Scott Brown, an analyst with the Food and Agricultural Policy Research Institute (FAPRI), expected to see animal production shrink as public demand stays low in the coming year.
In the past, the quantity of animals on the market significantly affected prices. Now, Brown said, a dramatic shift has occurred where customer demand has become an even bigger factor. During the first half of 2009, consumer demand for pork increased by 4 percent. Demand for beef, which has been falling since 2005, dipped further, as did demand for chicken.
"The phenomenon of buying down," Brown said, shown by the public preferring cheaper cuts of meat over prime cuts, "may stay with us for awhile."
Exports have made a major contribution to saving animal producers in recent years. Per capita meat consumption rose in 2008 solely on export strength, but in 2009 domestic consumption dropped steadily and foreign sales weakened.
Brown expected export demand would grow very slowly over the next four years. If the dollar declines in value against other currencies, American meat will become more attractive in other markets, boosting demand.
Missouri has dropped from having the second largest number of cattle in any state to third place. Brown felt the current situation is not due to a lack of supply. Unfortunately, the only remedy he saw to better cattle prices is a further reduction in supply.
Brown saw a number of other pressures on the industry. Costs for beef production have been running 40 to 50 percent above the longterm average. Demand for cattle hide and other non-meat biproducts was down significantly in 2009 compared to 2008, except for December.
More significantly, what happens to the corn market will have a big effect on the cattle industry, according to Brown. The supply of corn is below 2 billion bushels, half of what it was when the federal government was stockpiling supplies in the 1980s. Brown expected stocks of corn would stay tight for the foreseeable future.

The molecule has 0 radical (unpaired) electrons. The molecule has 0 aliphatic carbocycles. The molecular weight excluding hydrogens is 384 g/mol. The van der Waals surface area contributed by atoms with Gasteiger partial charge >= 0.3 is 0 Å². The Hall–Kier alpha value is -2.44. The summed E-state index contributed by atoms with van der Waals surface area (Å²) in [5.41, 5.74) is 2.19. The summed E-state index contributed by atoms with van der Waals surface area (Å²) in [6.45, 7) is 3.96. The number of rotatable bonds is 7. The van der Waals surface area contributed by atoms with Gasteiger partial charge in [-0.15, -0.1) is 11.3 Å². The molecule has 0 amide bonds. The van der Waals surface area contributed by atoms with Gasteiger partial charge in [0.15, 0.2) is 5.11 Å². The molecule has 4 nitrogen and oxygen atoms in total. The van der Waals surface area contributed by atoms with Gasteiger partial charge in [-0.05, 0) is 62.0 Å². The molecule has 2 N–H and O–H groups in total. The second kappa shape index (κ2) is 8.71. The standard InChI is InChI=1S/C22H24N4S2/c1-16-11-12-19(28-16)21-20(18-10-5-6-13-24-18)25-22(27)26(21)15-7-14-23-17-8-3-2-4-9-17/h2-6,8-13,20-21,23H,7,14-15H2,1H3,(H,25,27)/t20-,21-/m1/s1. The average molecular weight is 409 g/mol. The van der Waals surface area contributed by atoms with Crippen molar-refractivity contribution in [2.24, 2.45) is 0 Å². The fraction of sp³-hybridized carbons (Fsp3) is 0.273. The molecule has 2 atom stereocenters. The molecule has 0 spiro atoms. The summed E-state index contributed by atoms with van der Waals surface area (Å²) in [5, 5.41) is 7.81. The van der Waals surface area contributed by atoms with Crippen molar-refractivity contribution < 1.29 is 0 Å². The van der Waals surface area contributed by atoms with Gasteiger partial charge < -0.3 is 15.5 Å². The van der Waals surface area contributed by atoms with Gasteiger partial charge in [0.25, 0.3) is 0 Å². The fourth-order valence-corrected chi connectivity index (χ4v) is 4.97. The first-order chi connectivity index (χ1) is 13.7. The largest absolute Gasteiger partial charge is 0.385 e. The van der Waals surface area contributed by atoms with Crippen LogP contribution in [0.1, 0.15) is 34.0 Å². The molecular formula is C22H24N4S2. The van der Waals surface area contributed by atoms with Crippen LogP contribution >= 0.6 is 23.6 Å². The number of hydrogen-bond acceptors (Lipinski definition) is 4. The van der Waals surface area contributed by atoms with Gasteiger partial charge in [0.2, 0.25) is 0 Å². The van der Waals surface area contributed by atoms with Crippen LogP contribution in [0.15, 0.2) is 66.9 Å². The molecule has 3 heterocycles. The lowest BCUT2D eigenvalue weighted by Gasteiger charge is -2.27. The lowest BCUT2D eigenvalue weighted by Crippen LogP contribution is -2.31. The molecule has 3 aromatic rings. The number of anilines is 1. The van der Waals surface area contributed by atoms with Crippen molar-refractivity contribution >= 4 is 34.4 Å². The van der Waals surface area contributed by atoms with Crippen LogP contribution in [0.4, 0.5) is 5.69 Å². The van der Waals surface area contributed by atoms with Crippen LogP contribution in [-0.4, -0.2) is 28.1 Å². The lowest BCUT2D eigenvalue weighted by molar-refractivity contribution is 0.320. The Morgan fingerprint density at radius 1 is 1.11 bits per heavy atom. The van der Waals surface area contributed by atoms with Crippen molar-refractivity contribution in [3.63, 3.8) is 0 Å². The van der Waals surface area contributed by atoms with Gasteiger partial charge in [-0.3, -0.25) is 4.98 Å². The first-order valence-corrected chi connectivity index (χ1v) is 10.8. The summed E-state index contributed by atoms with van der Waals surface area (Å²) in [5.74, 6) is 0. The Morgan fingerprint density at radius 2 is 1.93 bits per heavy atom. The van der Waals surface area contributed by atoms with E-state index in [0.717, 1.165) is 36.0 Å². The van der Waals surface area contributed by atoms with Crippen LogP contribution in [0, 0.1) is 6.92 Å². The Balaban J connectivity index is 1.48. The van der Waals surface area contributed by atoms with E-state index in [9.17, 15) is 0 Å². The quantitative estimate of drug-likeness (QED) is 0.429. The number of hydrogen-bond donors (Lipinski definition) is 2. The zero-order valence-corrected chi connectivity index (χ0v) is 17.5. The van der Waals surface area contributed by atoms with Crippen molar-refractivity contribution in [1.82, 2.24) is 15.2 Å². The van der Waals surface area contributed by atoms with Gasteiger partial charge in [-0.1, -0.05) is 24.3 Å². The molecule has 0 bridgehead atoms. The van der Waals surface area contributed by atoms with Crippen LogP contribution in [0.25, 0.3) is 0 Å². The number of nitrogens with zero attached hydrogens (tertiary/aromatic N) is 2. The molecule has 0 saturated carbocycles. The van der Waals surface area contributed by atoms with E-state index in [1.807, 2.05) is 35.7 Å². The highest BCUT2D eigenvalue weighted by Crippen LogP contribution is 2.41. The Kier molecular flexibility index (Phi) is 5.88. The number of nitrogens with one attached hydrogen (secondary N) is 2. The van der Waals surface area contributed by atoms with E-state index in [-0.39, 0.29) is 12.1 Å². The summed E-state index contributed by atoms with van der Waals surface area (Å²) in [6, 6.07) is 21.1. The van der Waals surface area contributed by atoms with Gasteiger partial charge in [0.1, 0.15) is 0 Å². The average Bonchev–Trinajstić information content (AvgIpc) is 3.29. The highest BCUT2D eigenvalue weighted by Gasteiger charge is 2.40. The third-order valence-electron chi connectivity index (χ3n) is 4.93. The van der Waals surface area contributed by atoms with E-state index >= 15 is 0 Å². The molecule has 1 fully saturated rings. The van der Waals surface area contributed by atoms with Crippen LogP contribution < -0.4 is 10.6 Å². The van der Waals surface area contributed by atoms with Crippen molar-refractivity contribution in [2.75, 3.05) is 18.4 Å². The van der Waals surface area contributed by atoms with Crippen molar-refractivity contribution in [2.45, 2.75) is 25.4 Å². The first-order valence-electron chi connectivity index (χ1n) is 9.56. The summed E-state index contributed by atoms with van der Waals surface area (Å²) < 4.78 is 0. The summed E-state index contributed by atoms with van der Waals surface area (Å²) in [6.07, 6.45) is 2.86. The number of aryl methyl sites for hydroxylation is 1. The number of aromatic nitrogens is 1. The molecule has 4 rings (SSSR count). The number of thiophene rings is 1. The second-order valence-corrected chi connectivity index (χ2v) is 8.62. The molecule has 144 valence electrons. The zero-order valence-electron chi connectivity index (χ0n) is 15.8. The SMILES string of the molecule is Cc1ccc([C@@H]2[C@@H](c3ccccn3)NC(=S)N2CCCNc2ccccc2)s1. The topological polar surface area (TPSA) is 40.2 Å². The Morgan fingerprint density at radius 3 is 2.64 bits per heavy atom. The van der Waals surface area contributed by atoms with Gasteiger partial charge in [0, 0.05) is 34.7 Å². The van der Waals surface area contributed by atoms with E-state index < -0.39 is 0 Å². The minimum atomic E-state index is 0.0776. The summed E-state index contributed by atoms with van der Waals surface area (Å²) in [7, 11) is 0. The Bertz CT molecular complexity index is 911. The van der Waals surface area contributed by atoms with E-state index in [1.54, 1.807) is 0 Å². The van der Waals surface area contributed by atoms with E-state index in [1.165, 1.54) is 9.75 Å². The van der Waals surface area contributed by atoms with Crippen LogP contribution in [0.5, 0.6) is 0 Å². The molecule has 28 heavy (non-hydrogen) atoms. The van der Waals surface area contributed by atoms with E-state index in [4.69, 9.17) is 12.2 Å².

"I think volatility [in corn prices] will stay with you," Brown said. "We see an opportunity for very expensive feed."
Since corn is a key feed ingredient for cattle, dry weather could drive prices very high while more typical weather years may result in high yields and lower prices.
In addition, the rise of crude oil prices back to $80 a barrel has been a concern. If oil goes back over $100 a barrel, Brown expected strong demand for corn to make ethanol would return.
Part of the demand for corn is driven by national policy for renewable fuels, Brown said. While he expected demands for advanced biofuels would continue, Brown said it is "hard to say" if the desired amount of biofuel can be made.
Crude oil at $100 a barrel also threatens to derail consumer confidence, which slid steadily from mid-2007 to February 2009. Analysts tracking the U.S. gross domestic product (GDP) saw national production of goods going up sharply in the first half of 2009 but falling in the last six months.
Nonetheless, Brown said analysts are predicting the gross domestic product will stabilize in the coming year.
"We've not seen the GDP like this back to 1960," Brown said.
Analysts at FAPRI had varied opinions about how the economic recovery would proceed. Charts shared by Brown tended to show a leveling off in many trends, such as the cost to produce meat from grain and export volumes.
Brown's final charts showing livestock prices over the next 10 years showed a gradual increase. Pork prices are predicted to have the most steady rise while both fed steer and poultry prices are expected to go up sharply over the next three years then dip down again.
The only major upswing seen in the food industry of late has been the demand for chicken wings. Brown said pizza restaurants have substituted chicken as a side instead of expensive cheese, boosting demand and chicken prices. Brown added he did not see a greater use of beef in upcoming restaurant trends.
"If and when demand turns around, we could see pretty good price pops," Brown said. "We could be short in meat products pretty quickly."